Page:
We started the Dutch Safari Company for two reasons. 1) We wanted to find a way to stay on safari all the time, and help other people do the same and 2) we wanted to be able to afford a boat. We grew up in the Sacramento Delta, where summer days were spent on the lake or the river. When my father finally trusted us to take out our family boat on our own, we'd go out and attempt to catch giant salmon, contemplate the prehistoric sturgeon dinosaurs patrolling the river bottom, and plan an expedition to follow the Sacramento River upstream as far as it was possible to go.
Fast forward four years. My father just sold his boat. Although we never discussed the boat ending up in my possession, just the possibility, just the knowledge that the boat was there was enough. But all of a sudden, the only boat in our lives was gone and what was once a casual pastime of browsing the Craigslist boat sections became a mission. After only about 30 minutes, I found it. The boat. Our boat. A 1950 Yellow Jacket Capri. It was 1) old 2) wooden and therefore a pain in the ass and slightly unpractical, and 3) had a cool history. Sounded right up our alley.
The following week, we drove the four hours up north to a little town outside of Lake Dallas, where we were greeted by Del, possibly the nicest man on the planet. Del is exactly who you hope to buy a classic vehicle from. He's restored boats all of his life, and had completed about 90% of the Yellow Jacket. Just needed a little varnish, really. He wanted it to go to someone who really appreciated it, and before we even talked numbers he announced he had knocked $500 off the price because he could tell when we'd spoken on the phone that I had researched the history of Yellow Jacket and that we were beyond excited. We inspected the boat, putted around his yard, looked through some of his old photos, and made a deal.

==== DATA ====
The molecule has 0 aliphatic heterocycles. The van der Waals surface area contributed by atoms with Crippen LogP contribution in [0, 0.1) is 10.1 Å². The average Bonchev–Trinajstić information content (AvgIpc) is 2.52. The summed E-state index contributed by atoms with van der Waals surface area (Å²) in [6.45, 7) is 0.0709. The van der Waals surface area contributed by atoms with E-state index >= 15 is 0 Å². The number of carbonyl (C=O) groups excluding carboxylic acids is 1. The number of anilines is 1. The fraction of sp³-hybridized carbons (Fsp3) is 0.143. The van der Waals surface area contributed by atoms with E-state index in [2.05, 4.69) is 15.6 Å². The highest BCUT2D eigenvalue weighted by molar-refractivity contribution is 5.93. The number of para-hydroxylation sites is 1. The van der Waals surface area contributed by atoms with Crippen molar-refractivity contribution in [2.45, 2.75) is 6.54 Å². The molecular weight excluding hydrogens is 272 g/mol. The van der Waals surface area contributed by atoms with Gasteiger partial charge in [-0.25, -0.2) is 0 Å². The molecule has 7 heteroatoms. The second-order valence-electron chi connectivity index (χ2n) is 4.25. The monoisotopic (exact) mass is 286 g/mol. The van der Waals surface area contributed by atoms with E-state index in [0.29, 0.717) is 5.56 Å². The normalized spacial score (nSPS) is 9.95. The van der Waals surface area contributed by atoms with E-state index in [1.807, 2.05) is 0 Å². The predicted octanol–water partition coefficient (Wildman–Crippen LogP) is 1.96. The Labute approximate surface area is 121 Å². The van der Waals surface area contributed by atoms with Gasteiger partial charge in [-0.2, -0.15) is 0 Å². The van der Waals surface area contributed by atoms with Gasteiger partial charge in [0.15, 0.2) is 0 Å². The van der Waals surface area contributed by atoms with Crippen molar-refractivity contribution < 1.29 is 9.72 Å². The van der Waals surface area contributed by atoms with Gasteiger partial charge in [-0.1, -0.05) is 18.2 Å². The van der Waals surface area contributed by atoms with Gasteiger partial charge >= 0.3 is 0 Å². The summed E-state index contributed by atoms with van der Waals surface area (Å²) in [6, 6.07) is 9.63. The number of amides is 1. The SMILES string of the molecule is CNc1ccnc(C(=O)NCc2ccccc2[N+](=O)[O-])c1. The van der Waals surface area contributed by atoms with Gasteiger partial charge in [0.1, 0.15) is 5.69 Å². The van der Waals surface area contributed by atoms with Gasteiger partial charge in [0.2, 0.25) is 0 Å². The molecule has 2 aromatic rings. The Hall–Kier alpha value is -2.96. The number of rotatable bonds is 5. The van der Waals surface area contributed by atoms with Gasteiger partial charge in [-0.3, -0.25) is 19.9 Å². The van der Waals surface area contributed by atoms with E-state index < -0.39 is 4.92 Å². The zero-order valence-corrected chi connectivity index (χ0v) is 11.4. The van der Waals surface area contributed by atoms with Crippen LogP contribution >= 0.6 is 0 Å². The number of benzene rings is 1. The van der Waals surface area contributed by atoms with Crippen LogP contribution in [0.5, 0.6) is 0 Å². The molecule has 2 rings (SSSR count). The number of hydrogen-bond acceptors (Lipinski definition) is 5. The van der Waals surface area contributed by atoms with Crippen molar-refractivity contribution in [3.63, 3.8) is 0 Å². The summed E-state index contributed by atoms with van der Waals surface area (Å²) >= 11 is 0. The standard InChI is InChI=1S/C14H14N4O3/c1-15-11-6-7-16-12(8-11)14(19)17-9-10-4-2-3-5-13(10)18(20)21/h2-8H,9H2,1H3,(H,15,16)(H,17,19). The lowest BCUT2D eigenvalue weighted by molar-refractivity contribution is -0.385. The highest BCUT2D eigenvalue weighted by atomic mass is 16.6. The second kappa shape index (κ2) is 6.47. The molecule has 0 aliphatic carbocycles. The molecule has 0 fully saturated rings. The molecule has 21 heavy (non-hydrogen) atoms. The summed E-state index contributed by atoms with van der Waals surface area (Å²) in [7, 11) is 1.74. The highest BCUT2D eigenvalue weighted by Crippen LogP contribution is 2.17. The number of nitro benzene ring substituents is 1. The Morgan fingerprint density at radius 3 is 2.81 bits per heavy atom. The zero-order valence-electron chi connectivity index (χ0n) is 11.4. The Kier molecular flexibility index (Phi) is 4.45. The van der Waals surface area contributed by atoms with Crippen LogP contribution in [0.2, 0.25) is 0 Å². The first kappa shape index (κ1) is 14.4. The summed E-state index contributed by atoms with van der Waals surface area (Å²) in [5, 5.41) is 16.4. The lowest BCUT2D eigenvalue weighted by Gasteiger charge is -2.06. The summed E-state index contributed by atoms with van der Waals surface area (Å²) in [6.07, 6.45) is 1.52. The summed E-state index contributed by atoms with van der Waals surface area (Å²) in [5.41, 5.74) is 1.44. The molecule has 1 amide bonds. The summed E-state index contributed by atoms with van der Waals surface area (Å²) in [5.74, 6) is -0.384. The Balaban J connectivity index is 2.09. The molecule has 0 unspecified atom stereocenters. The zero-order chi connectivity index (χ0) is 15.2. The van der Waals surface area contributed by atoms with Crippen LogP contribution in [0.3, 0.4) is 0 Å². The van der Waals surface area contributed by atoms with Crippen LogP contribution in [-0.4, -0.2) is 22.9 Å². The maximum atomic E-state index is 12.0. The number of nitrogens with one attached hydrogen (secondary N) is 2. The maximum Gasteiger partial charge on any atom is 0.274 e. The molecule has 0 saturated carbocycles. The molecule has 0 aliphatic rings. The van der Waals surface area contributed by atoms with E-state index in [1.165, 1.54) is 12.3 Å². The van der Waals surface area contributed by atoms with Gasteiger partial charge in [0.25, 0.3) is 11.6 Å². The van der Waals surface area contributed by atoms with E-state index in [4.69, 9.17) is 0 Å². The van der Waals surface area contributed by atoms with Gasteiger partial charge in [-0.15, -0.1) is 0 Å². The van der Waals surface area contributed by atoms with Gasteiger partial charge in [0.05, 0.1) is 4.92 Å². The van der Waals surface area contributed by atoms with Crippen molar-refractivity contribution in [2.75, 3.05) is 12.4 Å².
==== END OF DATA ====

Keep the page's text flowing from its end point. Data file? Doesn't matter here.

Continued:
Del said he had a friend who could help us out with the boat paperwork, and proceeded to go into his garden and picks a bagful of green tomatoes to serve as payment for said paperwork. We made plans to meet up with him in a few months so he could come out on the boat with us, and we drove back to Austin happy as can be, thinking "How bad could a little varnish be? We''ll be on the water in no time."
Things we learned:
1) boats are expensive
2) there is a reason people don't restore boats in the South in the middle of summer
3) there is a reason boat makers switched to fiberglass
4) ants quite enjoy the taste of 65 year old mahogany plywood
5) if you're doing one coat of varnish, you might as well do two and if you're doing two coats of varnish you might as well do 12
5) none of that matters because we have a wooden boat
One month, a whole lot of late nights in the shop, and a massacre of ants later, it's ready. We take it to the nearest boat launch, and lo and behold, she floats. The life aquatic is definitely for us. Back to dreams of giant salmon and river expeditions.